Big Pharma join forces in symbolic vaccine safety pledge
BY: Dima Kiwan
Unsurprisingly, not many people trust the coronavirus vaccines they hear about so often on the news. As the global race continues to test and distribute this highly anticipated therapeutic, the public is growing increasingly worried about how the impact of their government’s rushed timeline could impact the safety of vaccines. This is particularly evident in the United States, where Trump has continuously boasted about the country’s rapid vaccine development, even suggesting that one might be distributed before the presidential election on November 3rd.
The Trump administration has certainly given Americans reasons to be skeptical as they seem to be prioritizing the release of the vaccine before the election over adequate safety and ethics standards. In fact, a CBS news poll showed that 68% of registered voters would consider a vaccine released this year to be rushed as opposed to a scientific achievement. Democratic Vice Presidential nominee Kamala Harris reiterated this sentiment when asked whether she would trust a vaccine from the Trump administration, claiming that “it would have to be from a credible source of information that talks about the efficacy and reliability of whatever he’s talking about. I will not take his word for it, he wants us to inject bleach, no, I will not take his word.”
Amid this hesitancy and uncertainty, nine CEOs of the largest drug companies working towards a coronavirus vaccine pledged on Tuesday to “only submit for approval or emergency use authorization after demonstrating safety and efficacy through a Phase 3 clinical study that is designed and conducted to meet requirements of expert regulatory authorities.” These companies, which include Astrazeneca, Merck, Novavax, Johnson & Johnson, Moderna, BioNTech, Pfizer, Sanofi and GlaxoSmithKline, also vowed in their pledge to “always make the safety and well-being of vaccinated individuals [their] top priority.”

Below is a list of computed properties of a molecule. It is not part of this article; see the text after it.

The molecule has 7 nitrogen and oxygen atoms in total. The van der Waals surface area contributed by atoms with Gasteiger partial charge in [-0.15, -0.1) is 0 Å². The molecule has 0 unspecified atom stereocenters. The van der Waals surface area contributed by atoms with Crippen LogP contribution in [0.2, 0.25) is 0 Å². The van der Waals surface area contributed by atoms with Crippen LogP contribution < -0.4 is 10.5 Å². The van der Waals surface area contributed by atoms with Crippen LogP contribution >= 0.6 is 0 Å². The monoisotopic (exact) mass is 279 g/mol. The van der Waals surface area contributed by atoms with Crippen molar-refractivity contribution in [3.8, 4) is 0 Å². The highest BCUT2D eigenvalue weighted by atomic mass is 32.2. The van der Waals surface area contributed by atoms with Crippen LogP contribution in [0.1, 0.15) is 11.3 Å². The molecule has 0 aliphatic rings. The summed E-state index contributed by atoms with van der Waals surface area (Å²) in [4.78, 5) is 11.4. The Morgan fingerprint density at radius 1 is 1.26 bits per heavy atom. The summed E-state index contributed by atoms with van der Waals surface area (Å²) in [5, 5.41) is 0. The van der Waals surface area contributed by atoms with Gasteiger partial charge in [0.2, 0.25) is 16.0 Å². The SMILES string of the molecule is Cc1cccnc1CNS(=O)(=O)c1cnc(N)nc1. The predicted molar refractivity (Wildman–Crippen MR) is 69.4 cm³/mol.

While such a statement might be routine procedure under normal circumstances, the current political climate adds dramatically to its significance. For one, these companies are trying to restore public confidence by distancing vaccine matters away from the Trump administration, implying that they will stand with science rather than submit to political pressure. This is particularly effective because of Trump’s track record with emergency authorizations of unreliable treatments, notably hydroxychloroquine a few months back.
It is equally important to note that these companies are fierce competitors in a massive market, especially during this pandemic. There is a reason society often antagonizes Big Pharma – most of these companies have faced serious fraud claims or ethical breaches in the past. This move is unprecedented – only in Trump’s America would rival drug companies form a united front to stand for the safety and interests of everyday people.
*All arguments made and viewpoints expressed within Youth In Politics and its nominal entities do not necessarily reflect the views of the writers or the organization as a whole.
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